A derangement of a list of $n$ distinct entries is a permutation of that list such that no corresponding entries match. It is well-known that the number of such derangements is the nearest integer to $n!/e$ where $e$ is the base of natural logarithms.
Let's say that a permutation of a list is a $\mu$-derangement if both it and its reverse ordering are derangements. Equivalently, iff the permutation is a derangement both of the original list and of the reverse of the original list.
How many $\mu$-derangements of the list $[1,2,..,n]$ are there? Is there an exact formula? A good approximation or bound?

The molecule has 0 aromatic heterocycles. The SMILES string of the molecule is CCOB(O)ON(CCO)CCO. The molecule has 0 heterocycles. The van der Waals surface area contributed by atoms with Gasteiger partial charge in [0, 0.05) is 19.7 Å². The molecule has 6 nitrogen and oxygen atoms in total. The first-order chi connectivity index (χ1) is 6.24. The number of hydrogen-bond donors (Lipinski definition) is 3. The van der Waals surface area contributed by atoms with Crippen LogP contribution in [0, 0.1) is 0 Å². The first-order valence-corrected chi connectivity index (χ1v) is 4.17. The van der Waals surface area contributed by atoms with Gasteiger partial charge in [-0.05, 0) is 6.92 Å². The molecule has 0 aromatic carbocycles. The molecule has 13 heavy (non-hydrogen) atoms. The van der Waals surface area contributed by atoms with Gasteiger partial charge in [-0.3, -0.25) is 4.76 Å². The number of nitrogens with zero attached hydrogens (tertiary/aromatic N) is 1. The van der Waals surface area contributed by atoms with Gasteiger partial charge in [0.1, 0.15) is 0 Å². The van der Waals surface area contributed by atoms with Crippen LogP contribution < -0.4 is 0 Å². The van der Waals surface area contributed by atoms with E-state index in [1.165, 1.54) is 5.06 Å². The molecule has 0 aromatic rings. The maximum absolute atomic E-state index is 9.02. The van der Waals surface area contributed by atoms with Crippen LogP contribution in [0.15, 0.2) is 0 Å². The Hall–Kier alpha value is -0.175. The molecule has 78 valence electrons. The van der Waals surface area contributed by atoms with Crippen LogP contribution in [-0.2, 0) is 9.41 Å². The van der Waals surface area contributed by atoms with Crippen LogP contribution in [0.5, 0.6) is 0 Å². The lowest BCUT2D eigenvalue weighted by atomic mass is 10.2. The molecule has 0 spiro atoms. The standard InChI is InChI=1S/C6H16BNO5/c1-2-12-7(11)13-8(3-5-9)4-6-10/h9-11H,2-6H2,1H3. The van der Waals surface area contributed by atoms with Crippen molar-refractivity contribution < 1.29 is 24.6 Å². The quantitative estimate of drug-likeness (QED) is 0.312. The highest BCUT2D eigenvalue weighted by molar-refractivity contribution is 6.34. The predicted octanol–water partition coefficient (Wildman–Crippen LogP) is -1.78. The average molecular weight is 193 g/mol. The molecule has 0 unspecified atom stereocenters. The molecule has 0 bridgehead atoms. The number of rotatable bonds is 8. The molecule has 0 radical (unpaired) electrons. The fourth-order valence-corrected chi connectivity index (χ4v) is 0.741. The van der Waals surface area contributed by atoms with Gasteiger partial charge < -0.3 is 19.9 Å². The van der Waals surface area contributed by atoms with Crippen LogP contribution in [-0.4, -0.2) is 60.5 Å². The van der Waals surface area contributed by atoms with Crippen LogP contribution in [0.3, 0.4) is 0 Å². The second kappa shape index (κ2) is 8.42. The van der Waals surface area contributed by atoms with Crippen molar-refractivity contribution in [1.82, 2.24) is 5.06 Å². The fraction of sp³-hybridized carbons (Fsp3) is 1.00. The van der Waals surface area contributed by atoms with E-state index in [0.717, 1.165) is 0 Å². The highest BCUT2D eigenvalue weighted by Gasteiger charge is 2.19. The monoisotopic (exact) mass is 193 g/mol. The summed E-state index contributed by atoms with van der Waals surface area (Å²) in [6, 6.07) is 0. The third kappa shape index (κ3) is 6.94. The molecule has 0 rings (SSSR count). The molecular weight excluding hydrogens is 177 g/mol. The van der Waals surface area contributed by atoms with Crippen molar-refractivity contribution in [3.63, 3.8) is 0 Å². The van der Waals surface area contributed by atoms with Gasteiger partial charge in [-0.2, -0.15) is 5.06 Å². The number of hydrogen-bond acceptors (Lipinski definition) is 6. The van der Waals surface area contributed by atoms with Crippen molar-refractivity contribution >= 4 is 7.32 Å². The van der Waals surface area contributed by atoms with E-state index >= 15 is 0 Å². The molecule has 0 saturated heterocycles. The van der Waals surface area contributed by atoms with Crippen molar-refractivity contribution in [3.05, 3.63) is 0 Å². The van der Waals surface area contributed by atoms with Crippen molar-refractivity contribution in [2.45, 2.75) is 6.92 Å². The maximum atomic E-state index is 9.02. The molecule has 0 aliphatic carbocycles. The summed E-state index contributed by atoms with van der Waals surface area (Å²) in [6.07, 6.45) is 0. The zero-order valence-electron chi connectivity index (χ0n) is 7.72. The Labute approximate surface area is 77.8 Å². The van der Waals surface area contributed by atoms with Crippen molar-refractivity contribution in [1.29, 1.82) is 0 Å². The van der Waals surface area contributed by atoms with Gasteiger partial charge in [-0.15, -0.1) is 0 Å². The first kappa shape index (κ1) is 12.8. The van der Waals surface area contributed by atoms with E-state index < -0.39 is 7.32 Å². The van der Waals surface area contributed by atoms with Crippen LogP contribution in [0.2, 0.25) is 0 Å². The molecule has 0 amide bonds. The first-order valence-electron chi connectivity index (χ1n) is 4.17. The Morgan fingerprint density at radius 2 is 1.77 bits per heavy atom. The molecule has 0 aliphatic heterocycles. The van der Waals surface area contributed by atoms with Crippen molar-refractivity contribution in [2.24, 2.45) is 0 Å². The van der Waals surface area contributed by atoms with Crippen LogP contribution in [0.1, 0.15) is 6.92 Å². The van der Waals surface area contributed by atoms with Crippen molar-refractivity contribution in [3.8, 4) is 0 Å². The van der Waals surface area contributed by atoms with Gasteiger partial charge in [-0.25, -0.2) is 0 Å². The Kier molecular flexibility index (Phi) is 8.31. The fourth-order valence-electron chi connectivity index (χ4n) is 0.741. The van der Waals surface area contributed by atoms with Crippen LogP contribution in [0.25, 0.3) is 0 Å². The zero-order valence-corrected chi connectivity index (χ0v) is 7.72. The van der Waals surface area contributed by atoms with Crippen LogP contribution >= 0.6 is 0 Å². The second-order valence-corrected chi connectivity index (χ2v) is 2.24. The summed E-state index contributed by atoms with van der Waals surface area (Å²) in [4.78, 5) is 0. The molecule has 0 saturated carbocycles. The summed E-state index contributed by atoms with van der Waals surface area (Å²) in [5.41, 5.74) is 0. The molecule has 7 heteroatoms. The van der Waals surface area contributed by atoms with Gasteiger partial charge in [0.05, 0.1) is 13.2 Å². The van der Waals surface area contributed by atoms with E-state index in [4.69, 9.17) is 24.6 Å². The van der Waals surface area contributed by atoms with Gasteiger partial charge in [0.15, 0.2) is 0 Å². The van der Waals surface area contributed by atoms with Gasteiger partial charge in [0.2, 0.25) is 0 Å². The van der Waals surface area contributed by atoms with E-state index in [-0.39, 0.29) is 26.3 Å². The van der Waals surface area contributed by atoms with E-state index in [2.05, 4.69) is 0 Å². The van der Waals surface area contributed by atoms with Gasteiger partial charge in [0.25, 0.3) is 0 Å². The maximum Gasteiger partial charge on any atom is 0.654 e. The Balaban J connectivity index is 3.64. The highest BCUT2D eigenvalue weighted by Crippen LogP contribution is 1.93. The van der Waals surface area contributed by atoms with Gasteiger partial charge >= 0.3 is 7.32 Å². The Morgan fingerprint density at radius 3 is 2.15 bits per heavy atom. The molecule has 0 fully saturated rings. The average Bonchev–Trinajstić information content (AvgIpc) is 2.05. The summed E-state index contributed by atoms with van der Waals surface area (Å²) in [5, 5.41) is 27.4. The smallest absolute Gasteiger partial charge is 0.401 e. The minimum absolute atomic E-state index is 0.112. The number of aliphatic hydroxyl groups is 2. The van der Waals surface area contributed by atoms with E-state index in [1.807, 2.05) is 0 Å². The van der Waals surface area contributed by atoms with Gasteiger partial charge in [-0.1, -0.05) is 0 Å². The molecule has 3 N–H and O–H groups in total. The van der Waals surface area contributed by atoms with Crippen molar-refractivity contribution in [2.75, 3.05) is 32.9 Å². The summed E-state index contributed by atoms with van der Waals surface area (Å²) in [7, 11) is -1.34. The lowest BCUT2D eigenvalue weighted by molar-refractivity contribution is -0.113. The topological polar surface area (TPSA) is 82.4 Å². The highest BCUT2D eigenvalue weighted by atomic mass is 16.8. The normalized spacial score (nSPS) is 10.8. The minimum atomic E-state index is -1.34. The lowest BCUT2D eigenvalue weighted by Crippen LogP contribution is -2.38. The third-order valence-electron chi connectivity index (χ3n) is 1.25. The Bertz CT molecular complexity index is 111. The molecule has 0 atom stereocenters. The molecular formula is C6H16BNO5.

There are no $\mu$-derangements for $n \lt 4$, except in the trivial case of an empty list. I got counts for $n \le 10$ below by enumerating possibilities with a bit of Prolog code:
n | # of µ-derangements ---+---------------------- 4 | 4 5 | 16 6 | 80 7 | 672 8 | 4752 9 | 48768 10 | 440192
The OEIS has this sequence as A003471, with a recurrence relation that suggests some separation into even and odd terms might simplify things.